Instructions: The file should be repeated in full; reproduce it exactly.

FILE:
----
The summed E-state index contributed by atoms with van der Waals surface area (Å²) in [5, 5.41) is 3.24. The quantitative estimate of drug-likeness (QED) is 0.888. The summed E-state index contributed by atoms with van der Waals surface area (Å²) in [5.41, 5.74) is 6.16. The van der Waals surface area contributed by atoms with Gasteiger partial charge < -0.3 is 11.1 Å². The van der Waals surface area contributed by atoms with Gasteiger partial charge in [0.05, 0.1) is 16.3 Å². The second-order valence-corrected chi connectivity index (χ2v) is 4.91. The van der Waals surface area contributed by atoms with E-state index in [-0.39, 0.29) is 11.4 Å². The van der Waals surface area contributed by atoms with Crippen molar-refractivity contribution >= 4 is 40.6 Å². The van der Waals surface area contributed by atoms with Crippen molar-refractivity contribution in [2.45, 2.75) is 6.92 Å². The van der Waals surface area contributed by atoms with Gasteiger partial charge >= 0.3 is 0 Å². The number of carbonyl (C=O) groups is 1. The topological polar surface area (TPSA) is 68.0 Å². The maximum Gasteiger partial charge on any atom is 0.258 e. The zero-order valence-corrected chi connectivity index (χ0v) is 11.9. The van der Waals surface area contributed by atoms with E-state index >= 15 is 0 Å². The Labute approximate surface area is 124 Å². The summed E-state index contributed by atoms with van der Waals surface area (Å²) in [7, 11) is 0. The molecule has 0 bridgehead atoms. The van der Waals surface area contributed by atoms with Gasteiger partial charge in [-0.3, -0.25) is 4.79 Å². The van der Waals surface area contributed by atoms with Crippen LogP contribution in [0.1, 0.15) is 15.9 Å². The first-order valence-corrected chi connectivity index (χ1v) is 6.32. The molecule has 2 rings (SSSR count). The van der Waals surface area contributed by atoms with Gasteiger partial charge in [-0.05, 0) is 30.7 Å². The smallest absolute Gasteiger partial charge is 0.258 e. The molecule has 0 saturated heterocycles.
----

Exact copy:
The summed E-state index contributed by atoms with van der Waals surface area (Å²) in [5, 5.41) is 3.24. The quantitative estimate of drug-likeness (QED) is 0.888. The summed E-state index contributed by atoms with van der Waals surface area (Å²) in [5.41, 5.74) is 6.16. The van der Waals surface area contributed by atoms with Gasteiger partial charge < -0.3 is 11.1 Å². The van der Waals surface area contributed by atoms with Gasteiger partial charge in [0.05, 0.1) is 16.3 Å². The second-order valence-corrected chi connectivity index (χ2v) is 4.91. The van der Waals surface area contributed by atoms with E-state index in [-0.39, 0.29) is 11.4 Å². The van der Waals surface area contributed by atoms with Crippen molar-refractivity contribution >= 4 is 40.6 Å². The van der Waals surface area contributed by atoms with Crippen molar-refractivity contribution in [2.45, 2.75) is 6.92 Å². The van der Waals surface area contributed by atoms with Gasteiger partial charge >= 0.3 is 0 Å². The number of carbonyl (C=O) groups is 1. The topological polar surface area (TPSA) is 68.0 Å². The maximum Gasteiger partial charge on any atom is 0.258 e. The zero-order valence-corrected chi connectivity index (χ0v) is 11.9. The van der Waals surface area contributed by atoms with E-state index >= 15 is 0 Å². The Labute approximate surface area is 124 Å². The summed E-state index contributed by atoms with van der Waals surface area (Å²) in [7, 11) is 0. The molecule has 0 bridgehead atoms. The van der Waals surface area contributed by atoms with Gasteiger partial charge in [-0.3, -0.25) is 4.79 Å². The van der Waals surface area contributed by atoms with Crippen LogP contribution in [0.1, 0.15) is 15.9 Å². The first-order valence-corrected chi connectivity index (χ1v) is 6.32. The molecule has 2 rings (SSSR count). The van der Waals surface area contributed by atoms with Gasteiger partial charge in [-0.05, 0) is 30.7 Å². The smallest absolute Gasteiger partial charge is 0.258 e. The molecule has 0 saturated heterocycles.